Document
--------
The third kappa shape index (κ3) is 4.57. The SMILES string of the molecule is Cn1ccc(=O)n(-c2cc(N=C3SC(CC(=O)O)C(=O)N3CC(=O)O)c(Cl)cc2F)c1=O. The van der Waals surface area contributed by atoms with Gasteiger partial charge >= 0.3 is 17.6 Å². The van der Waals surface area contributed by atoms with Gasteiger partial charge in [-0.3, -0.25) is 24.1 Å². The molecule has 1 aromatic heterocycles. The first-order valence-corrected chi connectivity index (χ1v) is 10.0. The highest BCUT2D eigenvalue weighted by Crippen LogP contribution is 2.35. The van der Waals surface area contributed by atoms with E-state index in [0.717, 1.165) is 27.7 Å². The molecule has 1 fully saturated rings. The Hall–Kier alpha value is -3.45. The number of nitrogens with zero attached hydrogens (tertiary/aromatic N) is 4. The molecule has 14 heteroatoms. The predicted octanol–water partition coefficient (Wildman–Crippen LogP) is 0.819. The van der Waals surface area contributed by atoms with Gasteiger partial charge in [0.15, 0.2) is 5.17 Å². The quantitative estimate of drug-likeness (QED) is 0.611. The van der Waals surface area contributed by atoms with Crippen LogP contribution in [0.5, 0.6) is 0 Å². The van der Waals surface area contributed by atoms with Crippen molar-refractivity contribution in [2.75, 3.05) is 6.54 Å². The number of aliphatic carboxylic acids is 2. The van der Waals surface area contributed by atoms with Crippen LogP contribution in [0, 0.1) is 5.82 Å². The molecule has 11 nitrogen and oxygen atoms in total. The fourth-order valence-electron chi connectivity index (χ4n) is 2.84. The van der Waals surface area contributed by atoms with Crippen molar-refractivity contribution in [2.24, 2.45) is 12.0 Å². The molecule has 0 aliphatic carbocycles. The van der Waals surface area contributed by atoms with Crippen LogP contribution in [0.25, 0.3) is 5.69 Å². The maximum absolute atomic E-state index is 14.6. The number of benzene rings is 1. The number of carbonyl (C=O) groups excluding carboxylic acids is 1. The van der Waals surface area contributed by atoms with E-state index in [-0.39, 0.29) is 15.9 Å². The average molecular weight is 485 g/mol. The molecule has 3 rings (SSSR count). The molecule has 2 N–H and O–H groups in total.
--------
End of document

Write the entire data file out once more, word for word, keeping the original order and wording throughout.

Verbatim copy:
The third kappa shape index (κ3) is 4.57. The SMILES string of the molecule is Cn1ccc(=O)n(-c2cc(N=C3SC(CC(=O)O)C(=O)N3CC(=O)O)c(Cl)cc2F)c1=O. The van der Waals surface area contributed by atoms with Gasteiger partial charge >= 0.3 is 17.6 Å². The van der Waals surface area contributed by atoms with Gasteiger partial charge in [-0.3, -0.25) is 24.1 Å². The molecule has 1 aromatic heterocycles. The first-order valence-corrected chi connectivity index (χ1v) is 10.0. The highest BCUT2D eigenvalue weighted by Crippen LogP contribution is 2.35. The van der Waals surface area contributed by atoms with E-state index in [0.717, 1.165) is 27.7 Å². The molecule has 1 fully saturated rings. The Hall–Kier alpha value is -3.45. The number of nitrogens with zero attached hydrogens (tertiary/aromatic N) is 4. The molecule has 14 heteroatoms. The predicted octanol–water partition coefficient (Wildman–Crippen LogP) is 0.819. The van der Waals surface area contributed by atoms with Gasteiger partial charge in [0.15, 0.2) is 5.17 Å². The quantitative estimate of drug-likeness (QED) is 0.611. The van der Waals surface area contributed by atoms with Crippen LogP contribution in [0.5, 0.6) is 0 Å². The van der Waals surface area contributed by atoms with Crippen molar-refractivity contribution in [2.75, 3.05) is 6.54 Å². The number of aliphatic carboxylic acids is 2. The van der Waals surface area contributed by atoms with Crippen LogP contribution in [0, 0.1) is 5.82 Å². The molecule has 11 nitrogen and oxygen atoms in total. The fourth-order valence-electron chi connectivity index (χ4n) is 2.84. The van der Waals surface area contributed by atoms with Crippen molar-refractivity contribution in [2.24, 2.45) is 12.0 Å². The molecule has 0 aliphatic carbocycles. The van der Waals surface area contributed by atoms with Crippen LogP contribution in [0.25, 0.3) is 5.69 Å². The maximum absolute atomic E-state index is 14.6. The number of benzene rings is 1. The number of carbonyl (C=O) groups excluding carboxylic acids is 1. The van der Waals surface area contributed by atoms with E-state index in [-0.39, 0.29) is 15.9 Å². The average molecular weight is 485 g/mol. The molecule has 3 rings (SSSR count). The molecule has 2 N–H and O–H groups in total.